*This course is aimed at the adult beginner.
Join astronomer Paul Curnow for a 10-week introductory astronomy course at the Adelaide Planetarium.
Ever wondered how astronomers find their way around the night sky? Come and learn how to find the different constellations (patterns) in the sky and learn about the mythology related to them. Learn about the nine planets (including Pluto) in our solar system and some of the moons orbiting them. Discover the history behind astronomy and how early astronomers worked out the distances to stars, the magnitude of stars and more about the deep sky wonders of our galaxy.
Learn about purchasing your first telescope and the best places to view the night sky. This is one of the few courses in the world that has access to a planetarium as a teaching tool.
*This course is aimed at the adult beginner.
So you want a telescope for astronomy?
This two hour couse will cover the basics you need to know?
Aboriginal Australians have been looking at the night sky for thousands of years. During this time they have been able to build up a complex knowledge of the stars and their movements. Come and learn how to find the different constellations (stellar patterns) as seen by indigenous groups throughout Australia. Hear about the Dreaming stories that relate to the night sky, and learn about how constellations like the Southern Cross and Orion are seen by Aboriginal Australians. The evening is strictly designed for the adult beginner, with little or no astronomical knowledge who would like to know more about the night sky and the constellations, as seen by the Aboriginal Peoples of Australia.
Ever wondered what you're looking at when you look up at the night sky? Have you ever wanted someone to take you on a genearl tour of what we can see beneath Australian skies? Do all cultures see the same, or are there differences? Australia has some of the darkest skies in the world - that are well suited for those who like to ponder as they gaze skyward. The celestial ballet of stars above is rich in story, myth and science. Come on a general tour of the night sky with popular astronomer Paul Curnow - who has been taking audiences on cosmic journeys at the Adelaide Planetarium fo rnearly 30 years! This session will also feature the full dome movie entitled 'Hot and Energetic Universe'.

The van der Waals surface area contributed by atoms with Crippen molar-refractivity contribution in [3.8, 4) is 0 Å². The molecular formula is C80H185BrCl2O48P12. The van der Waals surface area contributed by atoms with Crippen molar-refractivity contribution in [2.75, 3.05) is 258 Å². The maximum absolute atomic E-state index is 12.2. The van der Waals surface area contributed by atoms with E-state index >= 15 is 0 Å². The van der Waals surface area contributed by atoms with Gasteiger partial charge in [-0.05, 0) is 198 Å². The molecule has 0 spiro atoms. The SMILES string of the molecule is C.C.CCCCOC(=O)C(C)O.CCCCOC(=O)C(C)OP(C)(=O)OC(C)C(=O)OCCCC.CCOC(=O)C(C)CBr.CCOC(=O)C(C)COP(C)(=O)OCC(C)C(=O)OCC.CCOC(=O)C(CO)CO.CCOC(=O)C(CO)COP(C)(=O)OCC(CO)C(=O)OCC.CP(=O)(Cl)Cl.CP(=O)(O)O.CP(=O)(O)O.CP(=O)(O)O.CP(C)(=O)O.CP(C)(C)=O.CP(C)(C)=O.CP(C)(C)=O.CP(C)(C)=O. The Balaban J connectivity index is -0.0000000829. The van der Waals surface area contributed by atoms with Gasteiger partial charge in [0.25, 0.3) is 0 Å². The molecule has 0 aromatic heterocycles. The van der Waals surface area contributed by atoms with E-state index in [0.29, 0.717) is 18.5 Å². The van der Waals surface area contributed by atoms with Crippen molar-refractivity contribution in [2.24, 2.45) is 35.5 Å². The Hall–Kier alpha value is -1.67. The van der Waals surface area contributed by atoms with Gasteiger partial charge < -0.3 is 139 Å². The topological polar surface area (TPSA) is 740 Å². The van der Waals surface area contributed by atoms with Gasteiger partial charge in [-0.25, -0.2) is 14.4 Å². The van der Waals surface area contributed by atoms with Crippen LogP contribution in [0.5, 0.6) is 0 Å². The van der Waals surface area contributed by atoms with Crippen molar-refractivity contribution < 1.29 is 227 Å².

*This course is aimed at the adult beginner - children under 16 not permitted.
In our sky, we have 88-constellations that are recognised by the overning body in astronomy the International Astronomical Union. In particular, the constellations of the zodiac have fascinated people for eons. Come to the Adelaide Planetarium and join astronomers Paul Curnow and Martin Lewicki to find out why. Hear about the mythology behind the contellations of the zodiac, learn about the names of the stars and learn more about the science behind the stars and constellations.
*This course is aimed at the adult beginner.
Have you ever wondered about the origins of the constellations in the night sky? Who first named them and where do they come from? Do all cultures see the sky the same way? In this six-week course on ‘ethnoastronomy’, you will learn about the stories and mythologies behind the constellations and how to identify some of them in the night sky. Moreover, this course will focus on how Aboriginal Australians; Ancient Egyptians, American Indians and others view the sky in addition to examining their cosmogonies, stories, legends and myths relating to their patterns in the sky. This is the only ethnoastronomy course in the world that uses a planetarium to teach you more about the world’s cultural astronomy.